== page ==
Campaigners keep an eye on the ball at Croker

Mon, Jun 9, 2008, 01:00

Sport and politics don't mix, but that didn't stop the Yes and No groups from campaigning at the Dublin-Louth match

IT IS often said that sport and politics do not mix, but it did not stop every shade of political party and Lisbon campaigner stepping out at Croke Park yesterday.

But rather than the full-on canvass, it was a day just to be seen - and to tentatively offer a leaflet to those willing to accept them as they made their way to the Dublin-Louth football match.

Labour leader Eamon Gilmore and the party's Dublin Central TD Joe Costello had a brief canvass on the corner of Mountjoy Square.

"I think views are hardening on both the Yes and No sides," Mr Gilmore acknowledged. "But I do think people are coming to the view that the safer vote is Yes. At least it's down in black and white what you're getting."

As he speaks, a Dublin supporter approaches. "There's an awful lot saying No, No, No and loads saying Yes and it's very confusing," he tells the party leader who gives him a leaflet and begins to explain the party's view.

"Is he now a committed Yes or still undecided," asks Joe Costello afterwards.

"An undecided veering towards No," says the Labour leader wryly. The delegation then moves down towards North Circular Road, where one Dublin supporter says "No. Sorry lads, but No" as he walks by.

At Jones's Road, Sinn Féin MEP Mary Lou McDonald walks by with a child and smiles of acknowledgement are exchanged. Joe Costello, who is going to the match is later greeted by Sinn Féin's Aengus Ó Snodaigh in his Dublin shirt.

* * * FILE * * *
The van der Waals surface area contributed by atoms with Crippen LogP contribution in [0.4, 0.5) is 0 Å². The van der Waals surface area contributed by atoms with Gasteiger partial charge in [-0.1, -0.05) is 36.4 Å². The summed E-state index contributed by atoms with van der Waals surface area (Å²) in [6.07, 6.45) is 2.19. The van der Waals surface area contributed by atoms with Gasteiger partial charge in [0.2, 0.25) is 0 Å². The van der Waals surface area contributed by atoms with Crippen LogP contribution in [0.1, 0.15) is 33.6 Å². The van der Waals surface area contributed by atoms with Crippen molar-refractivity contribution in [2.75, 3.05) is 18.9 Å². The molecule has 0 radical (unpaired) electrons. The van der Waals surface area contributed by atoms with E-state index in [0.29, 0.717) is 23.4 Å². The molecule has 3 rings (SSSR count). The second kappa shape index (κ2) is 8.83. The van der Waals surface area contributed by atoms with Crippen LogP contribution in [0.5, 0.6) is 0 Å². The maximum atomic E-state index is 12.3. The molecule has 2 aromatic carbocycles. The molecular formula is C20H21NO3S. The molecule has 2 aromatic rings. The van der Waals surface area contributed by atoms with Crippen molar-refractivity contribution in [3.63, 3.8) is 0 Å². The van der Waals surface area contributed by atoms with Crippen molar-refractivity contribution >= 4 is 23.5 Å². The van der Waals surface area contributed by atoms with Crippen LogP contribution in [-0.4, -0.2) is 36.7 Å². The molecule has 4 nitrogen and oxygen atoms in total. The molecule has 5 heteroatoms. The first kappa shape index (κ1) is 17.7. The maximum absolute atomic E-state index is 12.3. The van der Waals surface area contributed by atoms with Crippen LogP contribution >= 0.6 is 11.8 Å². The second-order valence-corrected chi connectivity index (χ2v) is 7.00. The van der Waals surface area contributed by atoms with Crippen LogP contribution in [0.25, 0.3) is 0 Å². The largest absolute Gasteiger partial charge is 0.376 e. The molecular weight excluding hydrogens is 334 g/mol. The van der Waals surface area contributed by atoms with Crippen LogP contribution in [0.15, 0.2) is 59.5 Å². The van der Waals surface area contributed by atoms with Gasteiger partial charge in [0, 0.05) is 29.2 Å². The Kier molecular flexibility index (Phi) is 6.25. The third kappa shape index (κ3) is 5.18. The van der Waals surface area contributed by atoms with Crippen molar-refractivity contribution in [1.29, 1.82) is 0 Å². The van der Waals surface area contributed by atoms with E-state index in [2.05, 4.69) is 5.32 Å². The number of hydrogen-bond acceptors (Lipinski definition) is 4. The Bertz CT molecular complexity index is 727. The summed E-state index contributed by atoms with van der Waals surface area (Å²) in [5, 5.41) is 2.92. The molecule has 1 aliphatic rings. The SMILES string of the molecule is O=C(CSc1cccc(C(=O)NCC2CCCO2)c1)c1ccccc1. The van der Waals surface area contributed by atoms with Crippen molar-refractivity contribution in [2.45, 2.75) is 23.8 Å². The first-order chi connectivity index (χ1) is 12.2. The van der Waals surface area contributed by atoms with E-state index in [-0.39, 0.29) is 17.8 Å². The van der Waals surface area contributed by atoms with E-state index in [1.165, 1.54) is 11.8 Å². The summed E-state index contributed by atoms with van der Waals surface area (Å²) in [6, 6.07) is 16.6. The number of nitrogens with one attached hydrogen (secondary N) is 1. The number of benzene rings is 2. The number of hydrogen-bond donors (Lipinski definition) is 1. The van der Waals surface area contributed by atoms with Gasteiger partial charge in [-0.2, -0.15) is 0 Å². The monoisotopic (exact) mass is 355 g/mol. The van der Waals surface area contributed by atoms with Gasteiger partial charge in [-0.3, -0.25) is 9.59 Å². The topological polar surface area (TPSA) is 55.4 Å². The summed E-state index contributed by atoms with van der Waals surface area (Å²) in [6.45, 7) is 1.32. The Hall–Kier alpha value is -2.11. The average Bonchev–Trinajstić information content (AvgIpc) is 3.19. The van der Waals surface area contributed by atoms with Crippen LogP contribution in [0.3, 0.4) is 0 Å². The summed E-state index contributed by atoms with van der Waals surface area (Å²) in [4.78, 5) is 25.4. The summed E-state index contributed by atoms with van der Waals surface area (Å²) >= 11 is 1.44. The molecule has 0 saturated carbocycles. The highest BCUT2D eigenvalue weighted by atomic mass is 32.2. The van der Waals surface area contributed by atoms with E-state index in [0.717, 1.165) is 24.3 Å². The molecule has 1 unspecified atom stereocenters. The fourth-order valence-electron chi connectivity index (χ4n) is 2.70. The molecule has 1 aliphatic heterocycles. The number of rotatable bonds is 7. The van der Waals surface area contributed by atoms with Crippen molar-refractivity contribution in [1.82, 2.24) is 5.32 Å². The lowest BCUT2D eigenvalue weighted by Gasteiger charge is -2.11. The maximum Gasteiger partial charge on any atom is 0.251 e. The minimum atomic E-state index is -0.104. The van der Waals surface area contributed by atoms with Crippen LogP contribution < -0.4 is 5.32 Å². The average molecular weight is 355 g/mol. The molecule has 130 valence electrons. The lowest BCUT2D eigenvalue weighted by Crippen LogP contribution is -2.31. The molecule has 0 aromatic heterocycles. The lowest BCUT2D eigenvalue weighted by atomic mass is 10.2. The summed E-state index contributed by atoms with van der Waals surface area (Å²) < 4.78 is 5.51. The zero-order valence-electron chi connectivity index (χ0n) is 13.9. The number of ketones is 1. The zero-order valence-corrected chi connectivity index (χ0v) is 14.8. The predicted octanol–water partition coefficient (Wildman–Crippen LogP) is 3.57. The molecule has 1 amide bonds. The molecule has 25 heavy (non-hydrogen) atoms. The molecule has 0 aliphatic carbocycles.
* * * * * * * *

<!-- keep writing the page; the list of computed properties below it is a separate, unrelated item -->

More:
The margin in the votes "all depends on the weather" he says. "If it's a sunny day like today, that will help the No side." If it's raining, he thinks the referendum will be lost, but by a whisker. "We'll have to get the vote out."

At the other end of the road, both Minister for Justice Dermot Ahern and Arthur Morgan are canvassing the Louth supporters.

Back at the Dublin end, a few young Progressive Democrats canvassers are handing out their leaflets while a large contingent of blue T-shirted Libertas canvassers are handing out leaflets and biros.

The effort by the three largest parties for a Yes vote was continued yesterday by three Dublin MEPs: Eoin Ryan for Fianna Fáil, Gay Mitchell who is also Fine Gael's director of elections, and Labour's Proinsias De Rossa.

They're opposite the Hogan stand entrance, talking to some Dublin fans or people they knew.

"Since Friday's poll, far more people are beginning to look at the implications of a No vote" says Eoin Ryan, who believes the Yes vote will come out.

"I definitely think there is a shift among people who recognise that Europe has never done us any harm," says Proinsias De Rossa. "We have an historic compromise at European level that is based on consensus." He believes a lot of the No campaign is "myths, mantras and codology".

Gay Mitchell says the joint effort is a "symbolic move" to show the importance of a Yes vote. He stresses that Lisbon is a "great deal" for Ireland where it takes 300,000 people to elect an MEP, but 800,000 to elect a German MEP.

As the MEPs move off amid a mixture of shouts of "Yes" and "No", they meet Fine Gael leader Enda Kenny. He's here not to canvass but for "this people's festival".